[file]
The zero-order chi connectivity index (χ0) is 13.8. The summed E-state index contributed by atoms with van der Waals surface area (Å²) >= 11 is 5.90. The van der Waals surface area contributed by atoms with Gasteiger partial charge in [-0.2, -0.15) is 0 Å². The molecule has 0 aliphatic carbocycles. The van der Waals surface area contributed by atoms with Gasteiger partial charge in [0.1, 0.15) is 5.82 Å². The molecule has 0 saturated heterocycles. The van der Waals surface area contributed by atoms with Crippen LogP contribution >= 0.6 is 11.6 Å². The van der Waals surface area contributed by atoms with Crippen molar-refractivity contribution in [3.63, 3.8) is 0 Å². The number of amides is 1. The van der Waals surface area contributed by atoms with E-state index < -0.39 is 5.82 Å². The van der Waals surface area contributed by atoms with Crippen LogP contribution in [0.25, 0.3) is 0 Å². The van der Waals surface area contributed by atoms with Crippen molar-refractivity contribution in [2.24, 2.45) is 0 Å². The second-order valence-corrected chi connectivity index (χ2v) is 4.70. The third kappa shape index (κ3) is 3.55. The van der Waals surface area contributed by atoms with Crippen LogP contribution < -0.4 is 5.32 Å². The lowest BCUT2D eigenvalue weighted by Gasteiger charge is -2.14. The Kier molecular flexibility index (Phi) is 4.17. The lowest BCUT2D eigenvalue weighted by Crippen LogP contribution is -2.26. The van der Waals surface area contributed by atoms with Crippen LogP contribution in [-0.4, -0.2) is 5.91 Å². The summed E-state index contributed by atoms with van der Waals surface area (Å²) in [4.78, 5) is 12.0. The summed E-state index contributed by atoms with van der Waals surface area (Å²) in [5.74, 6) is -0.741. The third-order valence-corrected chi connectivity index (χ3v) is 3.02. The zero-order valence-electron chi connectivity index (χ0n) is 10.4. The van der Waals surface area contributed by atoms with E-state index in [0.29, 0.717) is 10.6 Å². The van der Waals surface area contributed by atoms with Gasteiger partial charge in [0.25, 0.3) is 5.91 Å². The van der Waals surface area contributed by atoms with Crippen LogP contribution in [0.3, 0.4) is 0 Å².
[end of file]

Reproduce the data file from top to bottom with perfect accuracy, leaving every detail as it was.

The zero-order chi connectivity index (χ0) is 13.8. The summed E-state index contributed by atoms with van der Waals surface area (Å²) >= 11 is 5.90. The van der Waals surface area contributed by atoms with Gasteiger partial charge in [-0.2, -0.15) is 0 Å². The molecule has 0 aliphatic carbocycles. The van der Waals surface area contributed by atoms with Gasteiger partial charge in [0.1, 0.15) is 5.82 Å². The molecule has 0 saturated heterocycles. The van der Waals surface area contributed by atoms with Crippen LogP contribution >= 0.6 is 11.6 Å². The van der Waals surface area contributed by atoms with Crippen molar-refractivity contribution in [3.63, 3.8) is 0 Å². The number of amides is 1. The van der Waals surface area contributed by atoms with E-state index < -0.39 is 5.82 Å². The van der Waals surface area contributed by atoms with Crippen LogP contribution in [0.25, 0.3) is 0 Å². The van der Waals surface area contributed by atoms with Crippen molar-refractivity contribution in [2.24, 2.45) is 0 Å². The second-order valence-corrected chi connectivity index (χ2v) is 4.70. The third kappa shape index (κ3) is 3.55. The van der Waals surface area contributed by atoms with Crippen LogP contribution < -0.4 is 5.32 Å². The lowest BCUT2D eigenvalue weighted by Gasteiger charge is -2.14. The Kier molecular flexibility index (Phi) is 4.17. The lowest BCUT2D eigenvalue weighted by Crippen LogP contribution is -2.26. The van der Waals surface area contributed by atoms with Crippen LogP contribution in [-0.4, -0.2) is 5.91 Å². The summed E-state index contributed by atoms with van der Waals surface area (Å²) in [4.78, 5) is 12.0. The summed E-state index contributed by atoms with van der Waals surface area (Å²) in [5.74, 6) is -0.741. The third-order valence-corrected chi connectivity index (χ3v) is 3.02. The zero-order valence-electron chi connectivity index (χ0n) is 10.4. The van der Waals surface area contributed by atoms with E-state index in [0.29, 0.717) is 10.6 Å². The van der Waals surface area contributed by atoms with Gasteiger partial charge in [0.25, 0.3) is 5.91 Å². The van der Waals surface area contributed by atoms with Crippen LogP contribution in [0.3, 0.4) is 0 Å².